Entrepreneurs create jobs and any community intent on creating jobs faster than productivity gains, globalization, and market shifts destroy them would do well to adopt policies that encourage entrepreneurship.
There are a hundred things we could do to encourage entrepreneurship. I’d like to just focus on one thing, one thing that could have a huge ripple effect. It would mean taking entrepreneurship in our high schools as seriously as we do football.
Every year, about 350,000 high school kids start playing football. Meanwhile, every year about 350 men join NFL teams, becoming professional players. So, about one-tenth of one percent – 0.1% - of high school players eventually turn pro.
Think about all the hours of practice, coaching, and play that go into the creation of these 350 new pros. There are, of course, far more reasons for high school football than to simply create a few hundred new stars. These games give kids a chance to be engaged in ways that classes might not, enhance our sense of community, and teach kids broader skills about cooperating to compete and competing to cooperate, discipline, effort, tapping inner reserve, humiliation, exaltation, being cheered and being booed, fitness, and focus.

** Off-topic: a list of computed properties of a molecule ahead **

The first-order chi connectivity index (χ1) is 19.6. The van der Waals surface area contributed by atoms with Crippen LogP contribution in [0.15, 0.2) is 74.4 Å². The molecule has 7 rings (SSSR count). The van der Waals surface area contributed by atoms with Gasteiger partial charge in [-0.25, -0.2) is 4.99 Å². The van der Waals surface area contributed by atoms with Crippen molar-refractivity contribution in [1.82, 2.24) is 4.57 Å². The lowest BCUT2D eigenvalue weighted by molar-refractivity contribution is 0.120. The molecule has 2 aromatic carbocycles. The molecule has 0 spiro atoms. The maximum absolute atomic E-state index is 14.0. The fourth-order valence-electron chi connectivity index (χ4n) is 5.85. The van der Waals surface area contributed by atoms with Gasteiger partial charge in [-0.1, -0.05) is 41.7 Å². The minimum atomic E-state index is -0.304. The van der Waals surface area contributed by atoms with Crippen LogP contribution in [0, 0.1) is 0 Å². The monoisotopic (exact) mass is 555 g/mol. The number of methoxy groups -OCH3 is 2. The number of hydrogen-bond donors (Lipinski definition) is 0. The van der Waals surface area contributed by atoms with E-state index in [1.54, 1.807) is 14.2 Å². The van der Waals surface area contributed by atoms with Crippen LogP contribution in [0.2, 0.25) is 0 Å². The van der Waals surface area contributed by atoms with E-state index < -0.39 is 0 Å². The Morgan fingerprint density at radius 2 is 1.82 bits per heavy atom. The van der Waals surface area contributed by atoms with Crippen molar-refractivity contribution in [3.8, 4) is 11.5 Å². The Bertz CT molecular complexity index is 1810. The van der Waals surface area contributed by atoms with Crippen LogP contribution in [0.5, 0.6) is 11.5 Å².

Entrepreneurial contests could do all that too – and create jobs. Maybe millions of jobs.
Given high school level entrepreneurial contests could include young women, we might get 700,000 high school kids each year to compete in this world, about double the number who each year choose to play football.